If possible is there an image you have captured which captures the essence of Duran Levison and the vision for his work?
After giving it some thought, it would be tough for me to focus on a single image. As a photographer, I don’t want to be recognized as one type of photographer or put into a box. I’m always pulling back from labelling. That’s why I don’t even advertise myself as a full-time photographer. I would prefer to let the work speak for itself. If I had to choose a project or something that I would say represents my mind-I think it would probably be the work I recently completed in Hong Kong (on my website) and the fashion and portrait work I just shot in Berlin (which will only be released in 2018).
Last conversation you had about creativity that had a profound effect on you?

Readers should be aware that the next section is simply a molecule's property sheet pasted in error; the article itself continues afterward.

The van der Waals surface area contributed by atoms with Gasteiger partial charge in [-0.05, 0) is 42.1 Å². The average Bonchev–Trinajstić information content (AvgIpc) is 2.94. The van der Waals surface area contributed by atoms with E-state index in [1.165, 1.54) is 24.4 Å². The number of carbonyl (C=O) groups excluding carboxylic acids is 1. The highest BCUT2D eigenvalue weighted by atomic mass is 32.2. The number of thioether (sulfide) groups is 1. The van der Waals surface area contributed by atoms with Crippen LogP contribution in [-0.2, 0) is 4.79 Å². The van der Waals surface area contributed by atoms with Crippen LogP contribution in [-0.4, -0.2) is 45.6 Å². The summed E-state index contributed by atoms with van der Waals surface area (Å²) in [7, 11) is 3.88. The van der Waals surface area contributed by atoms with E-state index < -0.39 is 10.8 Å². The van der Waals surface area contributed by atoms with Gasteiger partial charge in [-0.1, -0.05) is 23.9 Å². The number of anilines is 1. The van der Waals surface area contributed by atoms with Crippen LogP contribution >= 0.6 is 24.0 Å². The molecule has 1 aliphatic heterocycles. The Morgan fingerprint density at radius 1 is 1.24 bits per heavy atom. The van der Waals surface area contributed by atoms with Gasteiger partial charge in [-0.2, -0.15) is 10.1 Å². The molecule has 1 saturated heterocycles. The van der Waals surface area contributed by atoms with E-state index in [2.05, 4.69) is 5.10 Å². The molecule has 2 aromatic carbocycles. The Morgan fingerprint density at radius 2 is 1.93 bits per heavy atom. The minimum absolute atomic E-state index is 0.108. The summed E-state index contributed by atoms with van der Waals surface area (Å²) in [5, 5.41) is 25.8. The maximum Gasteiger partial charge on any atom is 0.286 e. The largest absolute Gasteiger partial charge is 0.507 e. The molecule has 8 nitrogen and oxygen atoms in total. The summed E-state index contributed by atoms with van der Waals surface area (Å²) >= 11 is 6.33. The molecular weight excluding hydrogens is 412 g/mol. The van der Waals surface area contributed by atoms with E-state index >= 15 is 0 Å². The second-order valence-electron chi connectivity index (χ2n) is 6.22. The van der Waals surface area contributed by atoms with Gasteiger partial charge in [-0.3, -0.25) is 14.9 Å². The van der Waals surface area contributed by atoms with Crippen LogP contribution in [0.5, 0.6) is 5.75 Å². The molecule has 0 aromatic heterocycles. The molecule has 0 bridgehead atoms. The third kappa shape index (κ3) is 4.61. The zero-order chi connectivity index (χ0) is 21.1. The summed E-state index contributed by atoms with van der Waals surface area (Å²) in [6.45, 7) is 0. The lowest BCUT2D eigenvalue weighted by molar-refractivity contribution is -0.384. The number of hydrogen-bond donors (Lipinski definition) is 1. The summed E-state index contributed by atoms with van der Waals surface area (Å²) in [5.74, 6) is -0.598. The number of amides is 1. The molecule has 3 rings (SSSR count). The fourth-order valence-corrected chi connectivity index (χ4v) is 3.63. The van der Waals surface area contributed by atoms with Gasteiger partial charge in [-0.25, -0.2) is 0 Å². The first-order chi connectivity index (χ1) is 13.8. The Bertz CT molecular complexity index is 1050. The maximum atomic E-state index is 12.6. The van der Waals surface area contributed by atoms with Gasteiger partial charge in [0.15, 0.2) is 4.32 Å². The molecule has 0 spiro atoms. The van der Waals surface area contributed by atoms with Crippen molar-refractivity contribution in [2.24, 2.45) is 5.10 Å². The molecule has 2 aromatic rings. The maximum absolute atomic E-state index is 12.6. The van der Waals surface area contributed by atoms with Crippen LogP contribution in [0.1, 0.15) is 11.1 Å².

When I was living in Shanghai I met a lot of interesting people. I was freelancing a lot with Vice China and my good friend Billy, a producer at Noisey. He was always inspiring me with his stories about Chinese cultures and traditions. We talked about the usual deep stuff. The meaning of our creative lives and what we want to do with work and how we spend our time. As a freelancer who spends a lot of time on a computer, it can be super frustrating and stressful when you don’t know what the next month will hold. My like-minded friends and I are having these conversations quite a lot.
What projects are coming up?
A few music videos I will direct, releasing a fashion film I shot in Asia, releasing about 10 fashion stories from Europe, releasing my solo book in London, releasing Backchat Boys 3 and a few other zines. I’ve started planning my next solo exhibition for Cape Town too.